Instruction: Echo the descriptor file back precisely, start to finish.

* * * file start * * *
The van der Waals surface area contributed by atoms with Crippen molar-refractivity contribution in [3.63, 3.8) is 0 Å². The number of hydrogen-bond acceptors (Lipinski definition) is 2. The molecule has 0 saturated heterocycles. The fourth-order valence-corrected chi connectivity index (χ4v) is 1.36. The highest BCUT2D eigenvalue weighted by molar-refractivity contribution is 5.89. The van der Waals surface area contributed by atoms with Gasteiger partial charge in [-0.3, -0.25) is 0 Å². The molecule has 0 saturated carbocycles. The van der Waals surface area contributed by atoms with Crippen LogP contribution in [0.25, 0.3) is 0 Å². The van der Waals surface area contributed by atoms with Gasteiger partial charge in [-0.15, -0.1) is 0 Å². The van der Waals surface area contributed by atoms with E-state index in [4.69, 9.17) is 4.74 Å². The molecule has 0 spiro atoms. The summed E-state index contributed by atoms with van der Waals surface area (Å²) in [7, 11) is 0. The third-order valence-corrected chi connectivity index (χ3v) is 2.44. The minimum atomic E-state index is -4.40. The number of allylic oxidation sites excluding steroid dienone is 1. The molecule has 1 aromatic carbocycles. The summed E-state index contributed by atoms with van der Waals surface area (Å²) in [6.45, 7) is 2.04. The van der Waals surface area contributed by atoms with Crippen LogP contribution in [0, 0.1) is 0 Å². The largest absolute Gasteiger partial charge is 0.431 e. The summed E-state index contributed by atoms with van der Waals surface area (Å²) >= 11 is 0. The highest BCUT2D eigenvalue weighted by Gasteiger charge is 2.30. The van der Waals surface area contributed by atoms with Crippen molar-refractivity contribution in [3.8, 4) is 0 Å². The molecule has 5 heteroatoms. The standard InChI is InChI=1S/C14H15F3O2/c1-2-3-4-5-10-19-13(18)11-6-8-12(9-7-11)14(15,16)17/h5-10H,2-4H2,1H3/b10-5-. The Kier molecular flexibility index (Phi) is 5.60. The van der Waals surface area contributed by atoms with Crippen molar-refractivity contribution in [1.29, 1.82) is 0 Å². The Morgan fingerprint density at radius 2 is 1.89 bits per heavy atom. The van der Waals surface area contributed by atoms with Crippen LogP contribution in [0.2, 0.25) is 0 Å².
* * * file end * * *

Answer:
The van der Waals surface area contributed by atoms with Crippen molar-refractivity contribution in [3.63, 3.8) is 0 Å². The number of hydrogen-bond acceptors (Lipinski definition) is 2. The molecule has 0 saturated heterocycles. The fourth-order valence-corrected chi connectivity index (χ4v) is 1.36. The highest BCUT2D eigenvalue weighted by molar-refractivity contribution is 5.89. The van der Waals surface area contributed by atoms with Gasteiger partial charge in [-0.3, -0.25) is 0 Å². The molecule has 0 saturated carbocycles. The van der Waals surface area contributed by atoms with Crippen LogP contribution in [0.25, 0.3) is 0 Å². The van der Waals surface area contributed by atoms with Gasteiger partial charge in [-0.15, -0.1) is 0 Å². The van der Waals surface area contributed by atoms with E-state index in [4.69, 9.17) is 4.74 Å². The molecule has 0 spiro atoms. The summed E-state index contributed by atoms with van der Waals surface area (Å²) in [7, 11) is 0. The third-order valence-corrected chi connectivity index (χ3v) is 2.44. The minimum atomic E-state index is -4.40. The number of allylic oxidation sites excluding steroid dienone is 1. The molecule has 1 aromatic carbocycles. The summed E-state index contributed by atoms with van der Waals surface area (Å²) in [6.45, 7) is 2.04. The van der Waals surface area contributed by atoms with Crippen LogP contribution in [0, 0.1) is 0 Å². The largest absolute Gasteiger partial charge is 0.431 e. The summed E-state index contributed by atoms with van der Waals surface area (Å²) >= 11 is 0. The highest BCUT2D eigenvalue weighted by Gasteiger charge is 2.30. The van der Waals surface area contributed by atoms with Crippen molar-refractivity contribution in [3.8, 4) is 0 Å². The molecule has 5 heteroatoms. The standard InChI is InChI=1S/C14H15F3O2/c1-2-3-4-5-10-19-13(18)11-6-8-12(9-7-11)14(15,16)17/h5-10H,2-4H2,1H3/b10-5-. The Kier molecular flexibility index (Phi) is 5.60. The van der Waals surface area contributed by atoms with Crippen molar-refractivity contribution in [1.29, 1.82) is 0 Å². The Morgan fingerprint density at radius 2 is 1.89 bits per heavy atom. The van der Waals surface area contributed by atoms with Crippen LogP contribution in [0.2, 0.25) is 0 Å².